Pan Am Reviews - The Next 'Mad Men'?
Last night saw a brand new series on BBC2, Pan Am, hoping to pick up an audience nostalgic for the saucy hemlines, cherry-red lipstick and slicked-back glamour of 1960s New York, when the US airline was at the height of its success.
The team behind the big-budget production is impressive enough - written by Jack Orman (ER), directed by Thomas Schlamme (The West Wing), produced by Nancy Hult Ganis, a former Pan Am flight attendant.
The BBC kicked off with a double bill last night, with some interesting period-signifying storylines, for example, one stewardess on probation for not wearing her girdle in the workplace.
Stars include Christina Ricci, Margot Robbie and Michael Mosley, and a life-size recreation of a Pan Am 707 jet, which Entertainment Weekly magazine described as "the biggest star of the series -in all senses".
With the swish of their crisp uniforms, the beautiful filming, and the impressive New York, Roman and London skylines, it certainly looks glamorous enough, but is there a story to match? Here are some of the first reviews doing the rounds after last night's debut episode:
"The honey-glazed Sixties setting, the intimidatingly immaculate attire, the meticulous accuracy - at first glance Pan Am (BBC Two), the new US airline drama, looks remarkably like Mad Men. It’s no wonder the 13-part show, which landed in the UK tonight with a double bill, has been breathlessly compared to Matthew Weiner’s superlative advertising drama. .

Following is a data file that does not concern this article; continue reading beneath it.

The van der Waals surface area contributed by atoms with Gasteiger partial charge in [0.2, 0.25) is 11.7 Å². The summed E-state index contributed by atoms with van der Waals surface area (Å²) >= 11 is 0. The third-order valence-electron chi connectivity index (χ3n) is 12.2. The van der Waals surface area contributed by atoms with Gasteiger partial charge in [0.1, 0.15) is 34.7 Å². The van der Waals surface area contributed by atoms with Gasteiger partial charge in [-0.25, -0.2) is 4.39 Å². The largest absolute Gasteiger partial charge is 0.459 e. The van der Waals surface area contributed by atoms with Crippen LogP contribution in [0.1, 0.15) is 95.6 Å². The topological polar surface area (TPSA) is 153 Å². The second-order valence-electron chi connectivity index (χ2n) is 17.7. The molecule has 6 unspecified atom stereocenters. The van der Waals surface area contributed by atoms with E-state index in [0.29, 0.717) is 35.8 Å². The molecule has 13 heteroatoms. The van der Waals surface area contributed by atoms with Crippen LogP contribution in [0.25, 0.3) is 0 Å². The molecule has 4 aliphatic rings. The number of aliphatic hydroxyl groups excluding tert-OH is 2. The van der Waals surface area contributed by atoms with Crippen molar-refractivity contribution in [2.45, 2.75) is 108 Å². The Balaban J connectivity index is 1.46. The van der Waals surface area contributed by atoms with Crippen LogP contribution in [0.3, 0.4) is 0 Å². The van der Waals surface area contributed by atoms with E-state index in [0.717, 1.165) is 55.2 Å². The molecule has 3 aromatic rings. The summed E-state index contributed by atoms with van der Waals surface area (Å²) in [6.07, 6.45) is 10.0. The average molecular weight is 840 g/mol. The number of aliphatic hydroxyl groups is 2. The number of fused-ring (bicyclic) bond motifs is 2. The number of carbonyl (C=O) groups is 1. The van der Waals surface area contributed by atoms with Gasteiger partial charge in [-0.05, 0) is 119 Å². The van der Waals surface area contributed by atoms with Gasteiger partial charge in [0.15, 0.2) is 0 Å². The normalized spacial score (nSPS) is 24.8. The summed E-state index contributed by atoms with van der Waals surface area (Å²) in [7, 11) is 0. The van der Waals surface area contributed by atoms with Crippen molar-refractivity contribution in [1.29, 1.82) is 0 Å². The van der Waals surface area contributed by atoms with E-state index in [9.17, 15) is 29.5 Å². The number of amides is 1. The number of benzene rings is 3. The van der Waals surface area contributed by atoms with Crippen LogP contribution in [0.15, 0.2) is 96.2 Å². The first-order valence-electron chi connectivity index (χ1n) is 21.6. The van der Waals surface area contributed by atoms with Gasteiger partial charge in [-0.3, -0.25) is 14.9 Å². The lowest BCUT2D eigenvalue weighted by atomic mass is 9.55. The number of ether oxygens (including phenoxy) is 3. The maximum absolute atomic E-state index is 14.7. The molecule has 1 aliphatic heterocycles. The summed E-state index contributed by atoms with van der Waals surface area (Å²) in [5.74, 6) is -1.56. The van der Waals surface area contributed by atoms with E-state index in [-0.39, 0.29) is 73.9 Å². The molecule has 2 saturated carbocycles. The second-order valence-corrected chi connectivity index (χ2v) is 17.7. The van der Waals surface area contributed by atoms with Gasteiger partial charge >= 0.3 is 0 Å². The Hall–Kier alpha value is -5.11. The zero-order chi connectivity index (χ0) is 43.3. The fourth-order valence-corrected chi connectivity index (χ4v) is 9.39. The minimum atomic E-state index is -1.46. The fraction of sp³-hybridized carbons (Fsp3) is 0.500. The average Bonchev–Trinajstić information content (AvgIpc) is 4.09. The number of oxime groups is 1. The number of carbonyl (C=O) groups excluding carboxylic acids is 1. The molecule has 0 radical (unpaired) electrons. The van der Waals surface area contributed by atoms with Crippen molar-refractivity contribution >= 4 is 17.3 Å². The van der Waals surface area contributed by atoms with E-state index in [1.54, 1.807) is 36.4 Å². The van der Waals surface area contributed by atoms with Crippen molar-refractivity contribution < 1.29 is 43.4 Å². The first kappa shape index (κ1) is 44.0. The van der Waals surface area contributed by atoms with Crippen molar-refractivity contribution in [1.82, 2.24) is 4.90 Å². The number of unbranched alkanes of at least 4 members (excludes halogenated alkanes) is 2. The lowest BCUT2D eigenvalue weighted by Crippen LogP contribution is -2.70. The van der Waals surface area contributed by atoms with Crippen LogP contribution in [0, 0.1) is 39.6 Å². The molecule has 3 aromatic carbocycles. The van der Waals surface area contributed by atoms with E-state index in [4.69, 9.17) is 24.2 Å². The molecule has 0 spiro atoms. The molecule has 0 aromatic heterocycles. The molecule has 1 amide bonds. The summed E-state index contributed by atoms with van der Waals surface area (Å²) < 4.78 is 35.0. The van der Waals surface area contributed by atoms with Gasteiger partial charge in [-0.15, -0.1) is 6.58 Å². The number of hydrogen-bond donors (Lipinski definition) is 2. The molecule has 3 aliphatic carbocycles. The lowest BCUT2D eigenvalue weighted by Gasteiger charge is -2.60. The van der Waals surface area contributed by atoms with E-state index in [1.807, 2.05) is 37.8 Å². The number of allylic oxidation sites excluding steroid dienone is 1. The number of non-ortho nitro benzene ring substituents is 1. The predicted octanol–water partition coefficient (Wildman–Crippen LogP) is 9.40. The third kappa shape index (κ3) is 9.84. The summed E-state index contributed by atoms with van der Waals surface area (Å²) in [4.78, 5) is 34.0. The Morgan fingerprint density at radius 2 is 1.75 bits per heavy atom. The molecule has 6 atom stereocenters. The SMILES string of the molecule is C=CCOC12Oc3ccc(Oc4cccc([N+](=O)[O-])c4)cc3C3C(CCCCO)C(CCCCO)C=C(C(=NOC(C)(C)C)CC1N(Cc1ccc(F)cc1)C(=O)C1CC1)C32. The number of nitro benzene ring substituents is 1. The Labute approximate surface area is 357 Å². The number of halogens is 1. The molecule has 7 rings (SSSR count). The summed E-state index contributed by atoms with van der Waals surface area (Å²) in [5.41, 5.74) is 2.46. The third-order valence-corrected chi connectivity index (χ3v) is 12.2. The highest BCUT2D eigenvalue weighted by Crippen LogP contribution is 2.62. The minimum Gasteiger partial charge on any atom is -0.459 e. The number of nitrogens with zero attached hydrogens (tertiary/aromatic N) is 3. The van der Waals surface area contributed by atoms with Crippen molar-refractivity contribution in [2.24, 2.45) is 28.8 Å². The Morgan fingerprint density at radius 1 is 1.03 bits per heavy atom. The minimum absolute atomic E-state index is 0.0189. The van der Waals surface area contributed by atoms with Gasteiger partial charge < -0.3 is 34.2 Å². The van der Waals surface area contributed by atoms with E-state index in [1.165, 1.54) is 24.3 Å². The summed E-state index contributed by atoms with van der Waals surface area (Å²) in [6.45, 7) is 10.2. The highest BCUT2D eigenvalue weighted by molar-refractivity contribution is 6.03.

"Whereas Mad Men is a clever, nuanced take on the steady evolution of gender equality, Pan Am is about as subtle as a Boeing 747. It’s bubblegum television: glossy and superficial"
"...winsome, corny and, at heart, hollow. Watching it, I realised how much I miss Mad Men."
"They endure grooming'n'girdle checks and weigh-ins before every flight, and a script as inert and useless as a grounded jet.
"I don't know if the makers of Mad Men are sitting on their sofas clinking champagne glasses and laughing their asses off or gazing in disbelief at the horror they have inadvertently spawned, but this viewer slid off hers and slumps to the floor with my monkey friends, united in our animal despair."
It has all the psychological depth of a school story in Bunty. The sexism of the show is partly period set-dressing, of course, but it's also unwittingly absorbed, so that at one moment the show can be detailing the humiliations of being treated as in-flight eye-candy and at the next parading its stars for inspection in slow-mo, like a waterless synchronized swimming team.
"The story-lines are so silly that you're unlikely to make it more than halfway through the first flight without wondering why it's taking so long to get to the destination. Then you begin to wonder whether it was ever going anywhere in the first place. I'd rather travel Ryanair."